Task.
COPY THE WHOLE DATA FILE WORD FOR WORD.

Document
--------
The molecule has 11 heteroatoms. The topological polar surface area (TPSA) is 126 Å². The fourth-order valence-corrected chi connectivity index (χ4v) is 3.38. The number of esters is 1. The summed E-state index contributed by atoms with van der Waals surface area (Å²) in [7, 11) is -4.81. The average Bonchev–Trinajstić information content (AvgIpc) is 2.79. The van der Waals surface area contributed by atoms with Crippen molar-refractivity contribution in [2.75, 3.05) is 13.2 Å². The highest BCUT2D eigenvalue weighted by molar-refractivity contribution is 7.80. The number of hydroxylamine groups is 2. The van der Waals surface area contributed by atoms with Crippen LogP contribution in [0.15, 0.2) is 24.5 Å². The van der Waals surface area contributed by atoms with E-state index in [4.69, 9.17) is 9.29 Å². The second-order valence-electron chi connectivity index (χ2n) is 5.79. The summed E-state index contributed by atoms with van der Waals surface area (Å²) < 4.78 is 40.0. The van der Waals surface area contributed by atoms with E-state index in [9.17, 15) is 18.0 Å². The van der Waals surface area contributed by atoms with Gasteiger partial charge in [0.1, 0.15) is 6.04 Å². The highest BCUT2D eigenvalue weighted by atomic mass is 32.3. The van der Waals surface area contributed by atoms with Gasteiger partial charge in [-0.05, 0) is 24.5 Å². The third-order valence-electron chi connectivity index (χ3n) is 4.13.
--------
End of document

The molecule has 11 heteroatoms. The topological polar surface area (TPSA) is 126 Å². The fourth-order valence-corrected chi connectivity index (χ4v) is 3.38. The number of esters is 1. The summed E-state index contributed by atoms with van der Waals surface area (Å²) in [7, 11) is -4.81. The average Bonchev–Trinajstić information content (AvgIpc) is 2.79. The van der Waals surface area contributed by atoms with Crippen molar-refractivity contribution in [2.75, 3.05) is 13.2 Å². The highest BCUT2D eigenvalue weighted by molar-refractivity contribution is 7.80. The number of hydroxylamine groups is 2. The van der Waals surface area contributed by atoms with Crippen LogP contribution in [0.15, 0.2) is 24.5 Å². The van der Waals surface area contributed by atoms with E-state index in [4.69, 9.17) is 9.29 Å². The second-order valence-electron chi connectivity index (χ2n) is 5.79. The summed E-state index contributed by atoms with van der Waals surface area (Å²) < 4.78 is 40.0. The van der Waals surface area contributed by atoms with E-state index in [9.17, 15) is 18.0 Å². The van der Waals surface area contributed by atoms with Gasteiger partial charge in [0.1, 0.15) is 6.04 Å². The highest BCUT2D eigenvalue weighted by atomic mass is 32.3. The van der Waals surface area contributed by atoms with Gasteiger partial charge in [-0.05, 0) is 24.5 Å². The third-order valence-electron chi connectivity index (χ3n) is 4.13.